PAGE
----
The Role of Unions

Collective bargaining occurs on behalf of people who have essentially the same skills.  Machinists may bargain collectively, as may nurses or fruit-pickers, as each of these groups is made up of people who do comparable work.  In the case of skilled workers such as plumbers and machinists, the criteria for establishing proficiency levels are well-documented and so the workers within these levels really are pretty close to interchangeable at the macro level; fruit-pickers are not certified by ability level but do need to have particular traits to endure the labor.  A union is a formal association of workers from a given labor segment who decide to bargain collectively.

Workers who choose to bargain collectively are exerting market pressure on the basis of labor supply.  Predictably, they thus achieve the best results in their bargaining as they approach monopoly status: a union that represents every worker of a particular type at a given organization will have greater leverage than one that has the support of half of the workers, and if the union is actually able to secure the backing of everyone in the local area who might be brought in to replace them (i.e. potential strikebreakers), they will gain greater leverage still. 

The ultimate embodiment of the union concept would be global representation, where absolutely everyone who had a particular skill agreed to resolutely demand the very same things; this situation would be very difficult to break.  However, it has never happened for a variety of reasons, the principle reasons being geographic distribution, cultural differences, and individually variable values.  This last point is particularly important to understand: the minimum needs of people vary, and if some portion of the workforce decides to accept less than was demanded, it is unlikely that the remainder can continue to hold the line.

Why Collective Bargaining is not (and cannot be) Universal

Some people point to the fact that certain industries bargain collectively while others do not as proof that collective bargaining is an artificial construct.  This reading of the situation is incorrect.

Unions do in many cases affiliate with one another, and some of the most well-known unions (such as the AFL-CIO) are actually collections of unions that come from different industries.  Banding together in this manner helps members by giving organized labor as a whole fewer, louder voices to call for action at the national level, which is helpful because certain issues pertaining to industry (such as those regarding trade) may only be efficiency addressed by the government.  Within particular companies, the ability to threaten impacts to labor across different fields (e.g. "sympathy" strikes) can also help to bring about concessions to worker demands.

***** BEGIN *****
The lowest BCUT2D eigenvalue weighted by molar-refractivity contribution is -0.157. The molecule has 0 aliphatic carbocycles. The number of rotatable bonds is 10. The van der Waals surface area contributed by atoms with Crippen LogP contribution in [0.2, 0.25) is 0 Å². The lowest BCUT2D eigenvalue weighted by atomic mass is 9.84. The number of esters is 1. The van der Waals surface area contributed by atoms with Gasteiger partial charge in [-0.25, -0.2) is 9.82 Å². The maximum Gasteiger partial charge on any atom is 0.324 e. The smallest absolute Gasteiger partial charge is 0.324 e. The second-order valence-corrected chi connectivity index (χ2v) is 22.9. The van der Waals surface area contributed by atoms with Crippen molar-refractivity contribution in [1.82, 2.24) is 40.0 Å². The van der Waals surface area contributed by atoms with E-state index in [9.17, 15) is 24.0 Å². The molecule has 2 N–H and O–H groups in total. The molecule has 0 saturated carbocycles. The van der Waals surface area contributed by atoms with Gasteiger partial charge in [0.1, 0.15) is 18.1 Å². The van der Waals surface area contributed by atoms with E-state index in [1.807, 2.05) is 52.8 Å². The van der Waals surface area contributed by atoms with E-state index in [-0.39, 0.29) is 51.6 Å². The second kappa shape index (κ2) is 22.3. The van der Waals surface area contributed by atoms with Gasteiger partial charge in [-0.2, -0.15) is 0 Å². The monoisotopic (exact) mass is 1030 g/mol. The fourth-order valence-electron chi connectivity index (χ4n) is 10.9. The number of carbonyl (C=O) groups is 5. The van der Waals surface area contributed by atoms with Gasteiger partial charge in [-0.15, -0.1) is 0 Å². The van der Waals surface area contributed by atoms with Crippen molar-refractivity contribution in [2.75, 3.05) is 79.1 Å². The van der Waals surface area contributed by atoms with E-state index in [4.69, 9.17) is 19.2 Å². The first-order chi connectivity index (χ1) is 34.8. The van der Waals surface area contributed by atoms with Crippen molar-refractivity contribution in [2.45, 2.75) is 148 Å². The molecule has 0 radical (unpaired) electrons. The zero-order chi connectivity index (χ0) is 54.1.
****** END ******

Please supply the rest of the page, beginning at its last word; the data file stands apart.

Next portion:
The value of different unions working together, however, in no way changes the nature of the union model: workers only seek to bargain collectively when the benefits that they seek are roughly comparable and are only able to maintain pressure through denial of labor supply when the skills that they provide are also roughly comparable.  A union will generally either not form or will be shortlived when any of the following are true:
  • Diversity.  The skills of the workers are disparate not only in quality (e.g. junior versus senior) but also in job function, such that there are few people of any sort who do truly comparable work.  Many office environments reflect this condition, with huge numbers of workers whose actual skills vary sufficiently as to have just a few people doing the same things.
  • Satisfaction.  The workers believe that their total compensation is generous and that they are treated well.  Henry Ford famously invited his employees to unionize at any early point in the history of his motor company, and they refused.  (Less-well remembered is that they did unionize several years later when pay and work conditioned worsened considerably, and at that point, Ford used threats and violence to oppose the move.)